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## What is time complexity?

Time Complexity could be used to determine if our algorithm will be able to run in the required amount of time by looking at how the runtime grows according to the input. We don’t measure the runtime in seconds as it depends on various factors which we don’t want to take into consideration. We are interested in the behaviour of an algorithm for a large number of inputs.

## How do we measure time complexity?

Big-O notation gives the upper bound of the time complexity of an algorithm.

Let’s say we have a function T(n) which gives the runtime of an algorithm where n is the number of inputs. If we can find a function f(n) which when multiplied by c is greater than T(n) then we can say that f(n) upper bounds T(n).

This can be mathematically represented as T(n) <= c * f(n). And we write it as O(f(n)).

## How To Calculate Big O

i) Break your algorithm into individual operations.

ii) Calculate the no of times each operation repeats.

iii) Add everything together.

iv) Remove the constants multiples.

v) Drop the lower order terms.

We get rid of all the constant multiples and the lower order terms because they don’t contribute much for large values of input. We’ll see the steps in the examples below.

## What are the different time complexities?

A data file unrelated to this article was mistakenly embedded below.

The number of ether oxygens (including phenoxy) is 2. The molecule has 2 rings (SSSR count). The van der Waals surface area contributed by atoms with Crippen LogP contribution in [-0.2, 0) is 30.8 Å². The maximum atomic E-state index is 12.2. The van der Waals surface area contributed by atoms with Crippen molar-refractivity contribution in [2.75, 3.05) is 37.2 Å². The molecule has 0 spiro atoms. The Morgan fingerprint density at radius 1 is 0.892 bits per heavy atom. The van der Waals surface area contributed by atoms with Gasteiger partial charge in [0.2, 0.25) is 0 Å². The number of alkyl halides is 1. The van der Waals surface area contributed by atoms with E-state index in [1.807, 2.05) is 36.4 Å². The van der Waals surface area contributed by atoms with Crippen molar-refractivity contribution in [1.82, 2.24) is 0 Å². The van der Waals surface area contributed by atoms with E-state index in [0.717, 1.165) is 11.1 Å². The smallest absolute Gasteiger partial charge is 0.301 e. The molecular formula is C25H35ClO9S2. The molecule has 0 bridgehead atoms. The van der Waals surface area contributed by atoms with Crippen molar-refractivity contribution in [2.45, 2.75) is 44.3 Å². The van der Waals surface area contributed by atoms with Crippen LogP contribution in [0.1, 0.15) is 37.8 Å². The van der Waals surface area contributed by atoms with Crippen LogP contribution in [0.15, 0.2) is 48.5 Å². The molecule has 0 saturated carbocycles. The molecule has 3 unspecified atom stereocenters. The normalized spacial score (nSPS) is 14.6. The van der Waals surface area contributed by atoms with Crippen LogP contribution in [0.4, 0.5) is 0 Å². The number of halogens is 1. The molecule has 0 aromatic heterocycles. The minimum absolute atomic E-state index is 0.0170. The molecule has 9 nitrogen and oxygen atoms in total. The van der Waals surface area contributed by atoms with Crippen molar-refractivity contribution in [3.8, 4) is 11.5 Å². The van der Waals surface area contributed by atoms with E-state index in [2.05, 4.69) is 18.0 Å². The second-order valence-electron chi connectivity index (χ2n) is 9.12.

### 1. Constant time

```
int average(int a, int b) {
int avg = (a+b)/2; // occurs once
return avg; // occurs once
}
```

After adding all the values we get :

1 + 1 = 2

In this function, each step occurs once so after adding all the steps we get 2. Which can be written as O(1) because we’ll drop all the constant multiples.

Therefore as the input increases, the time taken by the algorithm stays the same.

### 2. Linear time

```
int find(int arr[], int key) {
int n = sizeof(arr); // 1
for(int i = 0; i < n; i++) { // n
if(arr[i] == key) // 1
return i; // 1
}
return -1; // 1
}
```

After adding all the values we get :

1 + n * (1 + 1)+1

= 2 + 2n

We multiply the values in the for loop i.e (1 + 1) with no of times the loop occurs i.e n. Because the steps inside the for loop will repeat for n number of times.

By dropping the lower order term 2, we get 2n. Then we will drop the constant multiple 2. So the time complexity is given by O(n).

Therefore as input increases, the time taken by the algorithm increases linearly.

### 3. Quadratic time

```
int findDuplicates(int array[]) {
int n = sizeof(array); // 1
for (int i = 0; i < n; i++){ // n
for (int j = 0; j < n; j++){ // n
if (i !==j && array[i] == array[j]){ // 1
return i; // 1
}
}
}
return -1; // 1
}
```

After adding all the values we get :

1 + n * (n * (1 + 1 ) ) + 1

= 2 + 2n^{2}

By dropping the lower order term and the constant multiple we get O(n^{2}).

Therefore as input increases, the time taken by the algorithm increases in a quadratic fashion.

### 4. Logarithmic time

Log is written as log_{ x} y

log_{ 2} 8 = 3

You can think of it as how many 2’s do we multiply together to get 8. The answer is 3.